Article19 April 2018Reading time 4 minutes

Key events in developed markets next week

Macro momentum is to keep the Fed on track, the next ECB meeting is to be heated and pressures on NAFTA could mean a deal is signed by early May. All in all a busy week ahead for developed markets

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Macro momentum keeps Fed on track

In the US the main data release to watch will be the 1Q GDP report. It is likely to be softer than the 2.9% rate recorded in 4Q17, mainly due to a weaker consumer spending contribution. We have seen retail sales being hit by weather and tax refund delays, but the retail sales figures for March and the strong consumer confidence readings suggest there is decent momentum as we start 2Q18. Government spending is also likely to correct lower and investment may also be a little softer. However, we expect the net trade contribution to be more positive in 1Q and inventories should also provide a boost.

We are a little above market, forecasting overall growth of 2.5% versus the consensus forecast of 2.1%. Interestingly various regional Federal Reserve Bank “Nowcast” models suggest anything between 2% and 3.4% growth. Either way, the US continues to grow nicely, create jobs in significant numbers and is seeing inflation moving towards target. As such we continue to forecast three additional Fed rate hikes this year.

Expect a heated ECB meeting but without any clear conclusions

The ECB will meet in Frankfurt next week and discussions behind closed doors on how to bring QE to an end should be heated, though without any clear conclusions. The big showdown will be the June meeting. Still, we will watch out for any signs between the lines by Draghi.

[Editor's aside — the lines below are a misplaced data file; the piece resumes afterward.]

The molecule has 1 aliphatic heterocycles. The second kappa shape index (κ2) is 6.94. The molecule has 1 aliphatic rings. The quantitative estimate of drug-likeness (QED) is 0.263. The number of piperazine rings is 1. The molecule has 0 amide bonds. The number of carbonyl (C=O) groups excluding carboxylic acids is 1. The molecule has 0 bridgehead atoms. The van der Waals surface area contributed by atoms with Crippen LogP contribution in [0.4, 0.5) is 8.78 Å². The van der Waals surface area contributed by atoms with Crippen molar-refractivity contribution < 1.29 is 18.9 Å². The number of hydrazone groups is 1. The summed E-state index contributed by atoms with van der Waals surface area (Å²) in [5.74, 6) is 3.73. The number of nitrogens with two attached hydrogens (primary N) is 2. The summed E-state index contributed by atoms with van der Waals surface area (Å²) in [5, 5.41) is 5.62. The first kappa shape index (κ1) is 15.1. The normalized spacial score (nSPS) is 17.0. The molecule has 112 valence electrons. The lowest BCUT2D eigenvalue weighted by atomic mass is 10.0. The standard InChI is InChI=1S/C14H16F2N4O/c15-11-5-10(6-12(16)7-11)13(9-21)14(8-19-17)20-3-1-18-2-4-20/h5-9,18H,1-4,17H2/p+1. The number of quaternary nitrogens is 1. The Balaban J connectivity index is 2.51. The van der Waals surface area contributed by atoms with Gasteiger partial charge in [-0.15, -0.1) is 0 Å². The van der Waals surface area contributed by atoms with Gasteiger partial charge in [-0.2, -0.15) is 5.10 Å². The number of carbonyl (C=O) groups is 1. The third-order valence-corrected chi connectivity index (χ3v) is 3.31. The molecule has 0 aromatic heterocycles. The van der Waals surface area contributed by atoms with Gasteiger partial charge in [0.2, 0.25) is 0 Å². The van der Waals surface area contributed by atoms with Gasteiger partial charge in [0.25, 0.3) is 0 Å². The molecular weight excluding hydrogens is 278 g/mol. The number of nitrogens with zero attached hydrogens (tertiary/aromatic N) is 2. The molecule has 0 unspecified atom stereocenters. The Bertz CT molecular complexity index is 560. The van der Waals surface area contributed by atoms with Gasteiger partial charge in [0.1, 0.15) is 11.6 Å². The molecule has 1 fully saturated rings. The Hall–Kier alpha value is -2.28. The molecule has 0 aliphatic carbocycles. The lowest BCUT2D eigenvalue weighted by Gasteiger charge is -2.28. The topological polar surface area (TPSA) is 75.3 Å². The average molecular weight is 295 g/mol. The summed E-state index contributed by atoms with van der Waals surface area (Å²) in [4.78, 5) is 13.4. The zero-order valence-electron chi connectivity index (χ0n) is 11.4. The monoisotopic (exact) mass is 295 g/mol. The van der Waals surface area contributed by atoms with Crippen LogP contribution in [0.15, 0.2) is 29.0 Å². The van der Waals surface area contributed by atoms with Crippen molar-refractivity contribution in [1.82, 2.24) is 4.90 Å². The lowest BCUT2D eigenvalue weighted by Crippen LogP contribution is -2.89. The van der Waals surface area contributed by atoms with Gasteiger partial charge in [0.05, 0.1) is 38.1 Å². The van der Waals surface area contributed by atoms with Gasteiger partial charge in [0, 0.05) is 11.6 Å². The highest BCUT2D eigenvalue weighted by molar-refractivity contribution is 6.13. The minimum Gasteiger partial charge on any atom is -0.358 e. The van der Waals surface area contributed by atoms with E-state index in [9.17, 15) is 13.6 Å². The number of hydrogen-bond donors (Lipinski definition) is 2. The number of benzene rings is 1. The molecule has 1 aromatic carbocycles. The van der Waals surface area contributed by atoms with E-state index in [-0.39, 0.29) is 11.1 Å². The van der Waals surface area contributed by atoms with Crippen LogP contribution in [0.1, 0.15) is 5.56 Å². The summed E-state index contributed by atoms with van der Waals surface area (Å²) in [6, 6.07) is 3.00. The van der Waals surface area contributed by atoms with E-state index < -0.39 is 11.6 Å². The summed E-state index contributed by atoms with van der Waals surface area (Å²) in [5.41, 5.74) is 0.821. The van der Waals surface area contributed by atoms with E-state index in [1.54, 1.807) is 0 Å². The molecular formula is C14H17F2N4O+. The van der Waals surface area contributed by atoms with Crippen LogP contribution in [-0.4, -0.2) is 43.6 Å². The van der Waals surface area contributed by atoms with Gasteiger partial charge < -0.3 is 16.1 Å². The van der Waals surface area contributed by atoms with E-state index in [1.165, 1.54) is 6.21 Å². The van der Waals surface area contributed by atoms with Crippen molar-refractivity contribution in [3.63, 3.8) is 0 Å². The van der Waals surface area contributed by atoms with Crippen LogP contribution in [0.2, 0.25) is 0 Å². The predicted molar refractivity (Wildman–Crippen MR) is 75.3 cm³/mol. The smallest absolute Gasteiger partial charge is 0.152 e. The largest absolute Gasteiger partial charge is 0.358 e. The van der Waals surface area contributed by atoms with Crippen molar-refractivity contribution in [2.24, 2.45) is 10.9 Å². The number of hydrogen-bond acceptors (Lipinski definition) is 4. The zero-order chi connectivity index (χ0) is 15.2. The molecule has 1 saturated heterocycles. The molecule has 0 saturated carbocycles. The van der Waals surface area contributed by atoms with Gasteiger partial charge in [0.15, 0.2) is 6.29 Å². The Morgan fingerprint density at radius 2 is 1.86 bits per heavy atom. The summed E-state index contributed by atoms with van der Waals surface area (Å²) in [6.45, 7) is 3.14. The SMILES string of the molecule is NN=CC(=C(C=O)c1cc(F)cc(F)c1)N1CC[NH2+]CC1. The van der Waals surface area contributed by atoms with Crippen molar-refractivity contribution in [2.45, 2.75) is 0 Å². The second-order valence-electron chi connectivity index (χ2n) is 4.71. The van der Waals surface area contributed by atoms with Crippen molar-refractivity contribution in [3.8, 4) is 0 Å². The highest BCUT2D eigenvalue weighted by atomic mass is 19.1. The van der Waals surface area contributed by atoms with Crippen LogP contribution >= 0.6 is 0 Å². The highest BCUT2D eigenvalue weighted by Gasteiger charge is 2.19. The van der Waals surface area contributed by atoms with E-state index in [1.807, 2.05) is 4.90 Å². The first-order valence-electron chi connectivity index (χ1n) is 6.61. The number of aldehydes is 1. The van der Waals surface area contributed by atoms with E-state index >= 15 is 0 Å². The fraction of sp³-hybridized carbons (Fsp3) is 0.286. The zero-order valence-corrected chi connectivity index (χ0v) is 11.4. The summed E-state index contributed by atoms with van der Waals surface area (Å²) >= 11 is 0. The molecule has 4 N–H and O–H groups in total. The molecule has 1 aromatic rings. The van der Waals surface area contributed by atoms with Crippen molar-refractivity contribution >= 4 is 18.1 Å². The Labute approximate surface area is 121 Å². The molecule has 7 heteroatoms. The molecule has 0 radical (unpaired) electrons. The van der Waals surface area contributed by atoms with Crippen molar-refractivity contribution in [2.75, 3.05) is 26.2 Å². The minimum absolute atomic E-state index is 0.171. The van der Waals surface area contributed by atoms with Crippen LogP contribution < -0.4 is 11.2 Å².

Additionally important for the ECB will be whether activity and sentiment continue to slide in the second quarter as survey data for 1Q was quite disappointing. The PMI on Monday will provide an insight into that.

Expect UK GDP to cool as freezing temperatures bite

The UK economy hasn’t had the best start to the year, and that’s likely to result in a slower first quarter GDP growth figure next week. Several waves of snowy weather undoubtedly played a part, resulting in disruption to both industry and retailers. But that doesn’t tell the full story. Consumer demand has remained stubbornly low, with some data pointing to the worst quarter in over five years for spending. This looks set to persist for a little while longer, which is one reason why the Bank of England may struggle to hike rates more than once this year.

Will a NAFTA deal be reached in the next couple of weeks?

Pressures for a new NAFTA deal are mounting with upcoming elections, the expiration of the US Trade Promotion Authority, the ending of the reprieve given to Canada on US-tariffs and the possibility of a US-China trade war drawing near.

However, although recent noises about NAFTA have been positive, with talks of a deal being signed by early May, there are still controversial issues that need tackling including government procurement, dispute panels, agricultural laws and the 'sunset clause'. We are therefore expecting a busy couple of weeks talks-wise with these being the hot topics to be discussed.

The Ifo index to echo recent weak German data

In Germany, the Ifo index should echo recent weak data. However, watch out. Due to technical changes of the index, at face value the drop could look worse than it actually is.

Developed Markets Economic Calendar

ING, Bloomberg
ING, Bloomberg